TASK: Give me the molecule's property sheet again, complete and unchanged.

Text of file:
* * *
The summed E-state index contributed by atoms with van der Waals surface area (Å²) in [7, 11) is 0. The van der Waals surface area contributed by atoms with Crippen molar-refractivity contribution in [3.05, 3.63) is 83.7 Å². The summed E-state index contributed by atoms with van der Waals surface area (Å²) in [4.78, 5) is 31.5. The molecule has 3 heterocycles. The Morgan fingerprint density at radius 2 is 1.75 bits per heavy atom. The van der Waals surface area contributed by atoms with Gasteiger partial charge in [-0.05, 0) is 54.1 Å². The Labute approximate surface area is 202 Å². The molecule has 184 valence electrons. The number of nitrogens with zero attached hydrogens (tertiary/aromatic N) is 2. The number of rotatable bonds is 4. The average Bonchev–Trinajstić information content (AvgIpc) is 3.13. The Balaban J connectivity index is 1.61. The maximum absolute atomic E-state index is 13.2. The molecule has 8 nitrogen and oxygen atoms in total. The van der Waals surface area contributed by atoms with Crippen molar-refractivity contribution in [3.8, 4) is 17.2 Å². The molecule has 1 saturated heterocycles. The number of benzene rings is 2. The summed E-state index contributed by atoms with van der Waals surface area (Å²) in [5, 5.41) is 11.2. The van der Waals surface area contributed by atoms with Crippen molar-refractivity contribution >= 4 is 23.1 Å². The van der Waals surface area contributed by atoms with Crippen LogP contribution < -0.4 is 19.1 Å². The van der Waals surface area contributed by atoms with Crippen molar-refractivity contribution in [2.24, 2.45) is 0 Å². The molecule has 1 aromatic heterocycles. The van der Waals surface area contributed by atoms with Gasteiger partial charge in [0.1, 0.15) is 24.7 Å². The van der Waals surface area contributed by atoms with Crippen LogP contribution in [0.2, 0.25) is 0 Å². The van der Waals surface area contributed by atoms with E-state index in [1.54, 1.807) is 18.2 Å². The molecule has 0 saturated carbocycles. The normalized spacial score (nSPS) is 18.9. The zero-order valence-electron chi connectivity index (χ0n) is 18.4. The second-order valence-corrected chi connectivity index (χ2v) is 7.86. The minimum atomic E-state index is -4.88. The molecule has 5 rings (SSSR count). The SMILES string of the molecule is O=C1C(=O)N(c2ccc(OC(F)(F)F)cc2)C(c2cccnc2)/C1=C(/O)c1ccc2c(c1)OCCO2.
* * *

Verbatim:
The summed E-state index contributed by atoms with van der Waals surface area (Å²) in [7, 11) is 0. The van der Waals surface area contributed by atoms with Crippen molar-refractivity contribution in [3.05, 3.63) is 83.7 Å². The summed E-state index contributed by atoms with van der Waals surface area (Å²) in [4.78, 5) is 31.5. The molecule has 3 heterocycles. The Morgan fingerprint density at radius 2 is 1.75 bits per heavy atom. The van der Waals surface area contributed by atoms with Gasteiger partial charge in [-0.05, 0) is 54.1 Å². The Labute approximate surface area is 202 Å². The molecule has 184 valence electrons. The number of nitrogens with zero attached hydrogens (tertiary/aromatic N) is 2. The number of rotatable bonds is 4. The average Bonchev–Trinajstić information content (AvgIpc) is 3.13. The Balaban J connectivity index is 1.61. The maximum absolute atomic E-state index is 13.2. The molecule has 8 nitrogen and oxygen atoms in total. The van der Waals surface area contributed by atoms with Crippen molar-refractivity contribution in [3.8, 4) is 17.2 Å². The molecule has 1 saturated heterocycles. The number of benzene rings is 2. The summed E-state index contributed by atoms with van der Waals surface area (Å²) in [5, 5.41) is 11.2. The van der Waals surface area contributed by atoms with Crippen molar-refractivity contribution >= 4 is 23.1 Å². The van der Waals surface area contributed by atoms with Crippen LogP contribution < -0.4 is 19.1 Å². The van der Waals surface area contributed by atoms with Crippen molar-refractivity contribution in [2.24, 2.45) is 0 Å². The molecule has 1 aromatic heterocycles. The van der Waals surface area contributed by atoms with Gasteiger partial charge in [0.1, 0.15) is 24.7 Å². The van der Waals surface area contributed by atoms with Crippen LogP contribution in [0.2, 0.25) is 0 Å². The van der Waals surface area contributed by atoms with E-state index in [1.54, 1.807) is 18.2 Å². The molecule has 0 saturated carbocycles. The normalized spacial score (nSPS) is 18.9. The zero-order valence-electron chi connectivity index (χ0n) is 18.4. The second-order valence-corrected chi connectivity index (χ2v) is 7.86. The minimum atomic E-state index is -4.88. The molecule has 5 rings (SSSR count). The SMILES string of the molecule is O=C1C(=O)N(c2ccc(OC(F)(F)F)cc2)C(c2cccnc2)/C1=C(/O)c1ccc2c(c1)OCCO2.